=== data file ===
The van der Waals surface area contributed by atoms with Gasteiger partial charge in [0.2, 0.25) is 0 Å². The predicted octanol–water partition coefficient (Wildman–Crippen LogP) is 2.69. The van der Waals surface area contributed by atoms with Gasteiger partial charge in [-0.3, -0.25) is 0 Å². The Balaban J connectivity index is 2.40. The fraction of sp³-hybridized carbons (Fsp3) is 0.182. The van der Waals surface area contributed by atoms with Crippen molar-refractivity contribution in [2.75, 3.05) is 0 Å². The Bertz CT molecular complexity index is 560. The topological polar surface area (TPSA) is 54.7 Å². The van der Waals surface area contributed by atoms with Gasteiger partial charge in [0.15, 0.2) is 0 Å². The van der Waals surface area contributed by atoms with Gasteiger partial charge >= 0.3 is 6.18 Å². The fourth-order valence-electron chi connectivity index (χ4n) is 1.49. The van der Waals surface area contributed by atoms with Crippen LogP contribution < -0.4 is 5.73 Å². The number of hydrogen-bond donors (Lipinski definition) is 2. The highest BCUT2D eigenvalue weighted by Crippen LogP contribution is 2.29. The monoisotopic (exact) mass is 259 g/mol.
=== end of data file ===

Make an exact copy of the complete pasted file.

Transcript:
The van der Waals surface area contributed by atoms with Gasteiger partial charge in [0.2, 0.25) is 0 Å². The predicted octanol–water partition coefficient (Wildman–Crippen LogP) is 2.69. The van der Waals surface area contributed by atoms with Gasteiger partial charge in [-0.3, -0.25) is 0 Å². The Balaban J connectivity index is 2.40. The fraction of sp³-hybridized carbons (Fsp3) is 0.182. The van der Waals surface area contributed by atoms with Crippen molar-refractivity contribution in [2.75, 3.05) is 0 Å². The Bertz CT molecular complexity index is 560. The topological polar surface area (TPSA) is 54.7 Å². The van der Waals surface area contributed by atoms with Gasteiger partial charge in [0.15, 0.2) is 0 Å². The van der Waals surface area contributed by atoms with Gasteiger partial charge >= 0.3 is 6.18 Å². The fourth-order valence-electron chi connectivity index (χ4n) is 1.49. The van der Waals surface area contributed by atoms with Crippen LogP contribution < -0.4 is 5.73 Å². The number of hydrogen-bond donors (Lipinski definition) is 2. The highest BCUT2D eigenvalue weighted by Crippen LogP contribution is 2.29. The monoisotopic (exact) mass is 259 g/mol.